the earthquake and tsunami were daily headlines for at least a few weeks for what i recall – my friend and i were glued to tv and interest newscasts re reports coming out nightly at home for much of the christmas and new year holidays then. what stuck me, apart from the good story-line (the real story can’t be bad, eh?) was the still the very european / white (well actually anglo, for the characters’ names were anglicized) narrative. the thai people were pretty much in and out of the background. perhaps the white privileged expats (an insurance company paid for medical evacuation flight to singapore for the five-member family at the end) did only hang out with each other, but this answers exactly the posts i ‘ve been seeing these days on “crazy rich asians” (the film) perpetuating stereotypes. society won’t advance unless diversity of storytelling take centre stage
June 4 is around the corner. After years of controversies with Wikileaks and its founder Julian Assange still in sort of house arrest, at the Ecuadorian Embassy in London, it came to my attention recently that some cables actually are related to the events surrounding the student uprising and culminating into the massacre on 4th June 1989.
The number of students killed might be different according to different accounts. Nevertheless, i felt chilled to the bone rereading some tense moments in the city through a “laowai”, whose mobility was probably more than the average citizen and was sure that minimal casualties through his eyewitness account were at least in the hundreds in this sad saga of Chinese politics and reforms.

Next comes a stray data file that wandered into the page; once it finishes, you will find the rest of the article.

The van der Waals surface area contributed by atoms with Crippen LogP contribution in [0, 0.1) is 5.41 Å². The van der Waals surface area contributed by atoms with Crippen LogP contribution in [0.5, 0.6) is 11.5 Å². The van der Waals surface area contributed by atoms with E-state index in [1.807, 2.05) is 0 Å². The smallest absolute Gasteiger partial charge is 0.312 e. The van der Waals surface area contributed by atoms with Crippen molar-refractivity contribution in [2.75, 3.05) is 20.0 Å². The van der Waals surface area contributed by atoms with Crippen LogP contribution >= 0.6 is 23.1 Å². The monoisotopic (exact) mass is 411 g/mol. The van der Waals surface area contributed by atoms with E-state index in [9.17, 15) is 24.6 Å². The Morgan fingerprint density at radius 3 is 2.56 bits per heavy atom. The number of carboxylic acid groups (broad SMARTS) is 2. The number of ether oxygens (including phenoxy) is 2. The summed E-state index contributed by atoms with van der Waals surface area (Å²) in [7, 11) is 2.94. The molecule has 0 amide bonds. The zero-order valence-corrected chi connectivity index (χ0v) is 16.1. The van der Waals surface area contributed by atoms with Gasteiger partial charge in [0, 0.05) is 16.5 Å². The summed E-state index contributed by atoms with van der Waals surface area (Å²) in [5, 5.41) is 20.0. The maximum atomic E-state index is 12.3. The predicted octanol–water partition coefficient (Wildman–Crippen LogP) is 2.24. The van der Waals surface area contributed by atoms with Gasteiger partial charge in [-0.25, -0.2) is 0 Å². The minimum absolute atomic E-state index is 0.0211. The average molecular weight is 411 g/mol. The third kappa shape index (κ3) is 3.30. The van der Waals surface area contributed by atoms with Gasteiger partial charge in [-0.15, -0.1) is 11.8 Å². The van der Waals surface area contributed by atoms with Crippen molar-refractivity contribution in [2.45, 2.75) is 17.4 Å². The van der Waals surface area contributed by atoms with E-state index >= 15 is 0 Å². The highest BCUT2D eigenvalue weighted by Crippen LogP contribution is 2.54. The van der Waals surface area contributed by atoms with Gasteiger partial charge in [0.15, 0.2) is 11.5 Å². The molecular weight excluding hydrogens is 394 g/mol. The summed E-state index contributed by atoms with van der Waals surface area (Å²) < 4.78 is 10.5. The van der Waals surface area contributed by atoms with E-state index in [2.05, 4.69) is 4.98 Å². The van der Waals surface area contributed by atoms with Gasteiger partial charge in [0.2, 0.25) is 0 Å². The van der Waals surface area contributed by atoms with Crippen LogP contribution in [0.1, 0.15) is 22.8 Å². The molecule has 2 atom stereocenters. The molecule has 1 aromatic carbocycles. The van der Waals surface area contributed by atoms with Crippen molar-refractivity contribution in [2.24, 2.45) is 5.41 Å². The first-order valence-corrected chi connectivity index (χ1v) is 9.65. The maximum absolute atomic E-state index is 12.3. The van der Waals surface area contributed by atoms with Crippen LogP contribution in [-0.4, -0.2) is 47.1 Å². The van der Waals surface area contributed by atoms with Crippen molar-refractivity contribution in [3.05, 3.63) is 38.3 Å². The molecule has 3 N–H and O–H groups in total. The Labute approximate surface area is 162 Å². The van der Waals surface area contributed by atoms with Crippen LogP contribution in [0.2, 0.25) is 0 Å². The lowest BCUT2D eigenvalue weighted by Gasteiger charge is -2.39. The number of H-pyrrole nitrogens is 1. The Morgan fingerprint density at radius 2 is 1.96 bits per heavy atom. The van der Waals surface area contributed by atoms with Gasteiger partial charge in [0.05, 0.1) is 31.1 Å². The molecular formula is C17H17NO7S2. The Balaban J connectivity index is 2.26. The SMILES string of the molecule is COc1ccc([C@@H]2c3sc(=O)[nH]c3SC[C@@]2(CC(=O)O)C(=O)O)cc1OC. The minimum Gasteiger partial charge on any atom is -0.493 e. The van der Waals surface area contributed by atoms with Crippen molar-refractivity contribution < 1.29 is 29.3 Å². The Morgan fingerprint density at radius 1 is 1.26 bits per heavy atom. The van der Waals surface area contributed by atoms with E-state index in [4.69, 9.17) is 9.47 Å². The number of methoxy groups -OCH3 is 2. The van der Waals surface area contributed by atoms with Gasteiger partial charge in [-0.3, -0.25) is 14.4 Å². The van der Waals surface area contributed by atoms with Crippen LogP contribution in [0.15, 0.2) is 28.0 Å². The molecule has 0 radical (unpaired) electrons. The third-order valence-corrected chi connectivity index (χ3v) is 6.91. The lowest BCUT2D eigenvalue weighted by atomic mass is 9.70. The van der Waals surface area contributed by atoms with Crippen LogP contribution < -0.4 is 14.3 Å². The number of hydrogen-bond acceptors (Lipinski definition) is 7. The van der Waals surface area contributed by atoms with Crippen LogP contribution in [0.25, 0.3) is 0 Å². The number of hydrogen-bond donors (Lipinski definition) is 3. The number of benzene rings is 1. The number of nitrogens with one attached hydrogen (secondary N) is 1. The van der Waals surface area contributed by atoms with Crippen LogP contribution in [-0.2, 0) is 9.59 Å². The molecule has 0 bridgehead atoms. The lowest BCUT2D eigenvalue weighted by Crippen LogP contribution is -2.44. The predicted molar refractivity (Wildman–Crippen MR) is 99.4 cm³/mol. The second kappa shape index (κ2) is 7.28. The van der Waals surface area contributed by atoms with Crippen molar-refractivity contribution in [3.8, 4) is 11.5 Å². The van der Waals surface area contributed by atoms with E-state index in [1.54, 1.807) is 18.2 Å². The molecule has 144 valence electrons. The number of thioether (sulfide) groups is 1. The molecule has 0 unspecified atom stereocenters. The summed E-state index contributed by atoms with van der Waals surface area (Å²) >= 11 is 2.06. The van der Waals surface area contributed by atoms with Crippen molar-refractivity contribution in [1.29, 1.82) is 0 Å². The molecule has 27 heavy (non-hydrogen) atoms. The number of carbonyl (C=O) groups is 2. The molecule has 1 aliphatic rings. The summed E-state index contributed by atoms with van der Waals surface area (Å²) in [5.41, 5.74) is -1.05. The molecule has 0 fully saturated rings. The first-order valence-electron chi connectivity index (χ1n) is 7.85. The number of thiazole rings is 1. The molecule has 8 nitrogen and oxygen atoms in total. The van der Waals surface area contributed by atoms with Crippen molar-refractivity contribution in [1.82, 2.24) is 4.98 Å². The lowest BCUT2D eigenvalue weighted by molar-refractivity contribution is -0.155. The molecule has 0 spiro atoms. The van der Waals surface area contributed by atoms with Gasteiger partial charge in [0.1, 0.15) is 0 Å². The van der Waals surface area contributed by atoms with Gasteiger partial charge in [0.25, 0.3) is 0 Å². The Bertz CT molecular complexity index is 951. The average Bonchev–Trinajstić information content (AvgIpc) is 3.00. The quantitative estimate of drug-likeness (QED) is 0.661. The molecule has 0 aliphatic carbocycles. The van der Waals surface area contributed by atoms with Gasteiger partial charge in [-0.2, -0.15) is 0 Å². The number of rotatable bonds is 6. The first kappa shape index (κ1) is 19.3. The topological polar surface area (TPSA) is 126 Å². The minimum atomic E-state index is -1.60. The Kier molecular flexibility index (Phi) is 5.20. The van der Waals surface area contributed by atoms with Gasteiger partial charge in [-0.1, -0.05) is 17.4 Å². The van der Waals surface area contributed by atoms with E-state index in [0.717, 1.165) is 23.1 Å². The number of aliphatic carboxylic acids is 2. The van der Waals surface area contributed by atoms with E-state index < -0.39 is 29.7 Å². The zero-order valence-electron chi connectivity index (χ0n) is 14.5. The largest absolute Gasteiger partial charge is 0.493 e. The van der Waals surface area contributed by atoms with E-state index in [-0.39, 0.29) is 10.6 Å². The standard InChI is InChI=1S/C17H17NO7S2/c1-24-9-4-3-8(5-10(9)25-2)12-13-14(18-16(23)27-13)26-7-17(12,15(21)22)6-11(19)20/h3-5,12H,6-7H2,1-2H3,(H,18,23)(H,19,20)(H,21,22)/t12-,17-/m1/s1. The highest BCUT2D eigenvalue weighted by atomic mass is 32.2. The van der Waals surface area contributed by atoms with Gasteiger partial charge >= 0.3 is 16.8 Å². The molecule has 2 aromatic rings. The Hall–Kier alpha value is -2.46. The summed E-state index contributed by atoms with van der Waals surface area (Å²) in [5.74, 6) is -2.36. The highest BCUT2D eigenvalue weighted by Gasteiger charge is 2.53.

So this has been a weekend loaded with activities I attended haphazrdly. The Kowloon City Bookfair, which is running its 6th annual leg, finally fit into my junky, over-the-head, boisterous music-by-the-habourfront weekend. Organised by young literary connoisseurs, back by a creativity-oriented high school, a think tank, etc., the bookfair is a mélange of talks, roundtables, flea market, mini-bookfair and a mini-concert. Free of charge to everybody, coarse but ever-evolving, it’s what this overcrowded and over-developped city needs if Hong Kong were to slow down and smell some roses, or fresh air!
Thanks to a random gift of kindness, I set foot in West Kowloon waterfront for Clockenflap, probably the last time in a while by the West Kowloon waterfront since constructions will be swung into actions in the coming years.
My previous impression of this “music festival” has been some gweilos replicating rock concerts spiced with burning man. Upon entering I was upset with the overfloated plastic recycle bin with all types of trash. A day later however, a politically charged performance by “my little airport” sort of eased my displeasure. Well, in a non-perfect world, room for improvement is the key!